THE LAST BISON: Demanding your attention

The Last Bison recently played The Mint in Los Angeles (March 30 with Kris Orlowski). Rachel gives her review of the group’s album Inheritance.

[By Rachel McFarland, Photo by Matt Eich]

The use of the term “folk” as a genre usually signifies the idea of music steeped in tradition, culture, and poetic lyrics sung gently against a backdrop of acoustic instrumentation.  The Last Bison’s debut album, Inheritance, stays true to these tenets, but it also manages to turn them up a notch through a forceful musicality.  While similar in this nature to current folk rock bands like Mumford & Sons, The Last Bison have managed to further wring out traditions and tones to make their own unique sound.  There are Mumford similarities in the tracks on Inheritance, but there are key differences that allow The Last Bison to stand out in this currently saturated genre.  Hailing from southeastern Virginia and cultivating their sound against the backdrop of Virginia farmland and country, it is the sense of place their music gives off that sets them apart from other current bands.

The Last Bison draw on their lives, surroundings, and upbringings to inject their songs with a natural, raw, Americana feel.  Lead singer Ben Hardesty formed The Last Bison by banding together an ensemble that includes his father and sister, along with home schooling and church friends, who combined to create music that transports to another era. The Last Bison, a strong force of seven people, honed their music on their farms, in churches, around bonfires and at get-togethers at house parties- which are exactly the types of places you want to be when you listen to this album. Throughout each track, the basics of folk traditions are present with their acoustics, poetic lyrics and singing with a purpose; but this is all intertwined with layers of intense, strong instrumentation, and passionate vocals making for a highly emotive output.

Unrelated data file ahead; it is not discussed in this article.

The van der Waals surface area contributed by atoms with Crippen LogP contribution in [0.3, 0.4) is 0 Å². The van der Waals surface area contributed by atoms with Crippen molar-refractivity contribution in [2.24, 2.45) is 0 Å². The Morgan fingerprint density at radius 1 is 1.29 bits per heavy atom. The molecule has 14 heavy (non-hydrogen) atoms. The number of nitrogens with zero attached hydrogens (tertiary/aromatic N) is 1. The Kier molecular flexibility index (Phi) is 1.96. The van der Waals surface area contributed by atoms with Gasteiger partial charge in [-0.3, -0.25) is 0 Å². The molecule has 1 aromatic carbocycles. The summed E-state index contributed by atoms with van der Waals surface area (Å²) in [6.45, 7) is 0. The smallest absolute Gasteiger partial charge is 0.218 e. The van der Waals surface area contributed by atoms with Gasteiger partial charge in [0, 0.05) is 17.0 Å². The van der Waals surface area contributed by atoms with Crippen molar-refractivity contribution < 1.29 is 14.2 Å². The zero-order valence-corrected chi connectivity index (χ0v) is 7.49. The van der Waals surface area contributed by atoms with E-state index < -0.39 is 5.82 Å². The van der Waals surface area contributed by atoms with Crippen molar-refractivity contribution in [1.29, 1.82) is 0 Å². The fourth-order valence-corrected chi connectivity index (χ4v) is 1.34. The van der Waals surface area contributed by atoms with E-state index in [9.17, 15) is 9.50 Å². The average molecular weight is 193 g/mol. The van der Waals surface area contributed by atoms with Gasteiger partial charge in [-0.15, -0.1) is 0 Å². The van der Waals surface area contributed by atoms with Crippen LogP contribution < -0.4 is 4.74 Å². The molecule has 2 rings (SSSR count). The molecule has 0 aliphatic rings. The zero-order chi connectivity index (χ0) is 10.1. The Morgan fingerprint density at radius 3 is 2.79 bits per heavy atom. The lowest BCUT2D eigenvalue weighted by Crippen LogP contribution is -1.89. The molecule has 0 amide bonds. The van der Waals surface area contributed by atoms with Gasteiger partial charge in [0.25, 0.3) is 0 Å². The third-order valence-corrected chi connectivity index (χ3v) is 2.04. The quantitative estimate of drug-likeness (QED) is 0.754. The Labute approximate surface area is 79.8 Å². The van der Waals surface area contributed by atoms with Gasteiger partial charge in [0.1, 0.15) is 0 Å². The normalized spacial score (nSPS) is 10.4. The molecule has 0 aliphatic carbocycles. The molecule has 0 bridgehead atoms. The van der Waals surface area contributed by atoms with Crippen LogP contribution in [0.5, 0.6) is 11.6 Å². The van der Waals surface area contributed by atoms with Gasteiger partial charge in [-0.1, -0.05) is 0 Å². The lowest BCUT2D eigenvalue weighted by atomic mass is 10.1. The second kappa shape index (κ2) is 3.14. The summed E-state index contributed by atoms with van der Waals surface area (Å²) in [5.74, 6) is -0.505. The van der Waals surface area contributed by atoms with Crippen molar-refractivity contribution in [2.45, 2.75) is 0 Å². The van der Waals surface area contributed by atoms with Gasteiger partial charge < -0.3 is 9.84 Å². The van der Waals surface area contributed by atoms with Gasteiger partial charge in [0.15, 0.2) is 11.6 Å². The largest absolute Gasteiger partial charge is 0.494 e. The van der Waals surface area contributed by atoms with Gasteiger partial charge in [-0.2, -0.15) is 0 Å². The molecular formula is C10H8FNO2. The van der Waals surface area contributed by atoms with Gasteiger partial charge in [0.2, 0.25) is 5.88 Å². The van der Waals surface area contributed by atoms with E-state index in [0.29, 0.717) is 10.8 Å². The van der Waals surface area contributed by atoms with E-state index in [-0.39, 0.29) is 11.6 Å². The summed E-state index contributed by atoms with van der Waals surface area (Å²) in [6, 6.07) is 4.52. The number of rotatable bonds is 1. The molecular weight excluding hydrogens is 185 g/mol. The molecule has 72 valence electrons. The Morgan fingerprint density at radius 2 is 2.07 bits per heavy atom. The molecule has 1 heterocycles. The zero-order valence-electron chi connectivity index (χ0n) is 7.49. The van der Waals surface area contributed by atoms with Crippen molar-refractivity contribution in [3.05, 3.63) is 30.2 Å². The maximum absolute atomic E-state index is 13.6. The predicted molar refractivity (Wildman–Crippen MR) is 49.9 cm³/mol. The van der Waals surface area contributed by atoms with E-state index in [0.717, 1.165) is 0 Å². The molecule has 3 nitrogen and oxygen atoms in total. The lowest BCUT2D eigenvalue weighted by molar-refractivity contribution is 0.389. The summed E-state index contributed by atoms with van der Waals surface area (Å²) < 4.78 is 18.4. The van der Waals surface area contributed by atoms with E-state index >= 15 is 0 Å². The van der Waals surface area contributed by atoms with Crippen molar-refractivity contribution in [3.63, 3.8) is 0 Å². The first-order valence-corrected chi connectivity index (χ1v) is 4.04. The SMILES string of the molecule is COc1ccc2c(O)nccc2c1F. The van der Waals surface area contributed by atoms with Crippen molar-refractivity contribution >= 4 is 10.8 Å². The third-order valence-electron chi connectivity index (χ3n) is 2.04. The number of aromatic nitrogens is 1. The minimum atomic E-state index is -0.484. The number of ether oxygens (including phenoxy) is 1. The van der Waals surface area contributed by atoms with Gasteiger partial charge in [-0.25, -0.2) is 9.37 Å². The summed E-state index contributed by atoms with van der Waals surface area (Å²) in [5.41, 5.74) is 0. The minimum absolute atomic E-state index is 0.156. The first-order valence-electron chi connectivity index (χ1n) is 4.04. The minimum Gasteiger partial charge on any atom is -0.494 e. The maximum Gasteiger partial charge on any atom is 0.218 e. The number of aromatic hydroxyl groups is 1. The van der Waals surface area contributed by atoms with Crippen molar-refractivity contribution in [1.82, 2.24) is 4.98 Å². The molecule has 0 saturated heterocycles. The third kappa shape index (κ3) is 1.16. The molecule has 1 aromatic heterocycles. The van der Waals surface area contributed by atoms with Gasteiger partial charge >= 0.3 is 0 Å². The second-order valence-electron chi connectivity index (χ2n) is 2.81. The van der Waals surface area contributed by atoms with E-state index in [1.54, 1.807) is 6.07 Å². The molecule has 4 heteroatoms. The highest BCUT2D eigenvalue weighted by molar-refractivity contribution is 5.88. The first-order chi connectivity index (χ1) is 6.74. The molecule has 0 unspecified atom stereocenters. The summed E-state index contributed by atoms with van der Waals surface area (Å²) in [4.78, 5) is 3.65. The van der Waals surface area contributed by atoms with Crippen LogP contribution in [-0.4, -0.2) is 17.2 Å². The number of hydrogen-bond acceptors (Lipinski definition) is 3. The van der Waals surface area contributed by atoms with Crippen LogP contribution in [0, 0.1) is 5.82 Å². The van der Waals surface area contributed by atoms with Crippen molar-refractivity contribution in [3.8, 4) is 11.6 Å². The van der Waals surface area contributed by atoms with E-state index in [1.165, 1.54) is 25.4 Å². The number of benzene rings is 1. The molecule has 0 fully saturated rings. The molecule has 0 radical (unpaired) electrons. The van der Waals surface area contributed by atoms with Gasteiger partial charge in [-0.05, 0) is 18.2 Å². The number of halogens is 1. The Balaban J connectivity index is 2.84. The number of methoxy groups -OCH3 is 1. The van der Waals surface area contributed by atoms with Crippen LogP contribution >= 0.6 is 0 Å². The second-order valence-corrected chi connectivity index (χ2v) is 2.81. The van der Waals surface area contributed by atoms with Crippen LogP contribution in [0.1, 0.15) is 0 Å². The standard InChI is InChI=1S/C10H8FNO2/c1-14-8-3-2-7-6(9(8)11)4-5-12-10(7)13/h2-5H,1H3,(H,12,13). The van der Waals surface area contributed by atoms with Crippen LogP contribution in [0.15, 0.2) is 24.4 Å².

This passion is what differentiates The Last Bison from more mainstream folk bands like Mumford & Sons, The Lumineers, and The Decemberists.  While The Last Bison’s songs utilize many of the same techniques as these bands (heavy drum beats, forceful and unified choral singing), they also infuse a demand to be heard with varied layers of instruments -including strings, percussion, fiddles and guitars.

The album starts with the instrumental “Inheritance” with an Appalachia sound opening up like an Aaron Copeland piece, setting the tone for the album.  Each track offers something different, allowing them to avoid any monotony throughout.  A track like “Quill” introduces a country-bluegrass feeling, with some carnival-style melodies at the end to add a touch of folky quirkiness.  “Switzerland” is a key standout, illustrating their varied musicality with the use of fiddles, bells, strings, and drums.  Songs like “Distance” and “Watches and Chains” create an ardent fervor of sound, all of which support the vehement vocals of Ben Hardesty. Throughout the album Ben’s vocals take center stage – his singing is done with a zeal and conviction that compliments the strong musicality of the instruments. While there are points on the album that are robust and loud, that’s not to say they’ve abandoned the softer side of folk.  Tracks like “River Rhine” and “Sandstone” are gorgeous sways of songs that highlight the band’s ability to slow down- but not without sacrificing the passion that marks the entire album.

Listen to “Switzerland” on Soundcloud

It’s a passion that they’ve clearly cultivated from the land they grew up on, with a sound that seems of a different era.  Combining their regional character with a timeless aura is what sets The Last Bison apart.  While there is occasional gentleness, the primary emphasis behind the album’s sound is forceful, unapologetic, and steeped in ancient traditions.  Ben’s vocals sit on top of all of these forces, resulting in a soaring album that will demand your attention. ~

Check for tour dates.





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